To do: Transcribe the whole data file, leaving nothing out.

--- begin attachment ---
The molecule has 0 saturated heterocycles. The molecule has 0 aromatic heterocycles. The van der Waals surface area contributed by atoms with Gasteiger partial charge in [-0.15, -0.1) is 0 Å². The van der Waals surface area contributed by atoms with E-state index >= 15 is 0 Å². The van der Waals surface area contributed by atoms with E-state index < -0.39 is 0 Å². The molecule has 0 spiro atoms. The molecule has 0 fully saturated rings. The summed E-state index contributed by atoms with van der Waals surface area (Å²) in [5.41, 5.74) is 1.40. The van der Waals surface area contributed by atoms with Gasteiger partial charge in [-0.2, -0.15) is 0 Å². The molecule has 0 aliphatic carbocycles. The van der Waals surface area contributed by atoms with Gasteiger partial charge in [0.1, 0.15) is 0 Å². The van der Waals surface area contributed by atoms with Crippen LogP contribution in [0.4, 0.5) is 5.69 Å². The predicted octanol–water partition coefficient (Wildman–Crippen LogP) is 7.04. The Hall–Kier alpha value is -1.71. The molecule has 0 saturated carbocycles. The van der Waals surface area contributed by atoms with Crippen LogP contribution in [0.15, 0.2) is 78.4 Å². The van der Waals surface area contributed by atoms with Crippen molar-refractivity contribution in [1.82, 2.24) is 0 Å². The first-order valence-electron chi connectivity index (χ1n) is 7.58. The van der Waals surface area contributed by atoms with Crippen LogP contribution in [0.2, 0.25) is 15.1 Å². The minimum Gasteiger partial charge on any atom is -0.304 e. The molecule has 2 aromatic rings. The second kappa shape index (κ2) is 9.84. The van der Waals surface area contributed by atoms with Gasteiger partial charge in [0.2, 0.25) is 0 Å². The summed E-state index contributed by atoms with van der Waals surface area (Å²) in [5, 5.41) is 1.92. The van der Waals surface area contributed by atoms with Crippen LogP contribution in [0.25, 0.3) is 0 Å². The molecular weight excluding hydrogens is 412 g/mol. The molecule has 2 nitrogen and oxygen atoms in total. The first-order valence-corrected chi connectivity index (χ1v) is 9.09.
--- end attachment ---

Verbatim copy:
The molecule has 0 saturated heterocycles. The molecule has 0 aromatic heterocycles. The van der Waals surface area contributed by atoms with Gasteiger partial charge in [-0.15, -0.1) is 0 Å². The van der Waals surface area contributed by atoms with E-state index >= 15 is 0 Å². The van der Waals surface area contributed by atoms with E-state index < -0.39 is 0 Å². The molecule has 0 spiro atoms. The molecule has 0 fully saturated rings. The summed E-state index contributed by atoms with van der Waals surface area (Å²) in [5.41, 5.74) is 1.40. The van der Waals surface area contributed by atoms with Gasteiger partial charge in [-0.2, -0.15) is 0 Å². The molecule has 0 aliphatic carbocycles. The van der Waals surface area contributed by atoms with Gasteiger partial charge in [0.1, 0.15) is 0 Å². The van der Waals surface area contributed by atoms with Crippen LogP contribution in [0.4, 0.5) is 5.69 Å². The predicted octanol–water partition coefficient (Wildman–Crippen LogP) is 7.04. The Hall–Kier alpha value is -1.71. The molecule has 0 saturated carbocycles. The van der Waals surface area contributed by atoms with Crippen LogP contribution in [0.15, 0.2) is 78.4 Å². The van der Waals surface area contributed by atoms with Crippen molar-refractivity contribution in [1.82, 2.24) is 0 Å². The first-order valence-electron chi connectivity index (χ1n) is 7.58. The van der Waals surface area contributed by atoms with Crippen LogP contribution in [0.2, 0.25) is 15.1 Å². The minimum Gasteiger partial charge on any atom is -0.304 e. The molecule has 2 aromatic rings. The second kappa shape index (κ2) is 9.84. The van der Waals surface area contributed by atoms with Gasteiger partial charge in [0.2, 0.25) is 0 Å². The summed E-state index contributed by atoms with van der Waals surface area (Å²) in [5, 5.41) is 1.92. The van der Waals surface area contributed by atoms with Crippen LogP contribution in [0.25, 0.3) is 0 Å². The molecular weight excluding hydrogens is 412 g/mol. The molecule has 2 nitrogen and oxygen atoms in total. The first-order valence-corrected chi connectivity index (χ1v) is 9.09.